I first read of the article as Ha'aretz tried to rip it apart a few weeks ago, before the issue of Azure ever came out. In their schizophrenic way, Ha'aretz feels it their responsibility to de-bunk any and all ideas that might come from the capitalistic-right in spite of the fact that their economics and business section was edited by Nehamia Stroelser and is currently edited by Guy Roelnick – two of the better informed and honest business journalists in the country – and unapologetic free-marketeers, to boot.

In the article R. Lifshitz writes in defense of capitalism and locates the concept of private property and the accumulation of wealth in the Jewish tradition. These could be said to form two of the three legs of the capitalist way of life – freedom being the other. Although he for some reason left out a discussion of the clearly anti-private property Halacha of land returning to its original owner during the 50th Yovel year – the article is comprehensive and is worth reading for all who still need to deal with crypto-socialists on a regular basis (as we have to do here in Israel).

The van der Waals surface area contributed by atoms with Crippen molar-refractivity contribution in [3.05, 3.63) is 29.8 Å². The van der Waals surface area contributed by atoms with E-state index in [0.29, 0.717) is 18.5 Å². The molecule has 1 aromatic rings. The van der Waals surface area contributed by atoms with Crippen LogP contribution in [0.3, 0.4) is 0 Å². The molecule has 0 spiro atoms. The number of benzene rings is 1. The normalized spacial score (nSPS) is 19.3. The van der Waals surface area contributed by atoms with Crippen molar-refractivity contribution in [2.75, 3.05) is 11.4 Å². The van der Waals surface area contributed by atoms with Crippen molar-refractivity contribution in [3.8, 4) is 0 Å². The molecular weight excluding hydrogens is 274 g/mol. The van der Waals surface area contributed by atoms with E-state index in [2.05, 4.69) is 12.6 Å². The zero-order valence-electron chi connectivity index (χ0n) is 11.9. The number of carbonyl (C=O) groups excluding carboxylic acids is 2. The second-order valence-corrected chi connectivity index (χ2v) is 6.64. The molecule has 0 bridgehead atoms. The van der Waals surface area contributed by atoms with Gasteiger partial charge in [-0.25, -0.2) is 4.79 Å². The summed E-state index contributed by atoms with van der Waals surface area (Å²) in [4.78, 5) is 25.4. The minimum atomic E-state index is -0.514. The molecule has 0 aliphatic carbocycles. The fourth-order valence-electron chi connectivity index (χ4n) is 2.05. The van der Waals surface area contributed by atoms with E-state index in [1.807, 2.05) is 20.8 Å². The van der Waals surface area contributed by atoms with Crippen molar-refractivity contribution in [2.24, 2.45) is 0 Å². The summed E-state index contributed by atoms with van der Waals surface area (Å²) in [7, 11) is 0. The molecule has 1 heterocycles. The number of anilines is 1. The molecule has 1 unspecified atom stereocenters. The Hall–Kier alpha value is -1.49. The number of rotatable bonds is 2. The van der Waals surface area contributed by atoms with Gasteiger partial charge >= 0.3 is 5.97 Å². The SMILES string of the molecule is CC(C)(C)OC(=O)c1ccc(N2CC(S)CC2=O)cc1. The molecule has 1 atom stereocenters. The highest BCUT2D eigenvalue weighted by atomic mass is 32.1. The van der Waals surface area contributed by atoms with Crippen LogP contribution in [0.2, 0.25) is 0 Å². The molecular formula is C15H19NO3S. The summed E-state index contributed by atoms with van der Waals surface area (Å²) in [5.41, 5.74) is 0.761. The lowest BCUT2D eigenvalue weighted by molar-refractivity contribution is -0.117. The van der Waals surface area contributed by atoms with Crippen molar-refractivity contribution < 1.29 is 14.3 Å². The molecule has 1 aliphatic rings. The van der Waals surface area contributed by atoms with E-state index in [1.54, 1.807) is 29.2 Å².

I look forward to a future article by the scholarly rabbi who is currently writing his doctoral dissertation on the Maharam of Rotenberg, on the Jewish origins of free markets.

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Thursday, August 12, 2004

Women, Parrots and Shameful Men 

As long as we are on the topic of RFIMD (Rabbinic foot in mouth disease), let us continue to a controversy that has been hacked to death over the last few weeks all over the Internet: The Rabbi Herschel Shachter women as parrots controversy.

The modern Orthodox world is up in arms in what R. Shachter wrote about women reading a Ketubah during the wedding ceremony. He wrote: "They say that 'halachically there is nothing wrong with this!' In a certain sense this statement is correct. If one only judges the issue from the perspective of the laws of 'siddur kiddushin' there's nothing wrong. Yes, even if a parrot would read the kesuba, the marriage would be one hundred percent valid. Strictly speaking, the reading of the kesuba is not at all a part of the marriage ceremony."

The problem here though is that everyone missed the point. (This could even be a smokescreen by R. Shachter to assure that people don't recognize the fallacy of the main point of his argument, or could he actually have the dreaded RFIMD?) In any case, we will ignore the inconsequential and go to the consequential.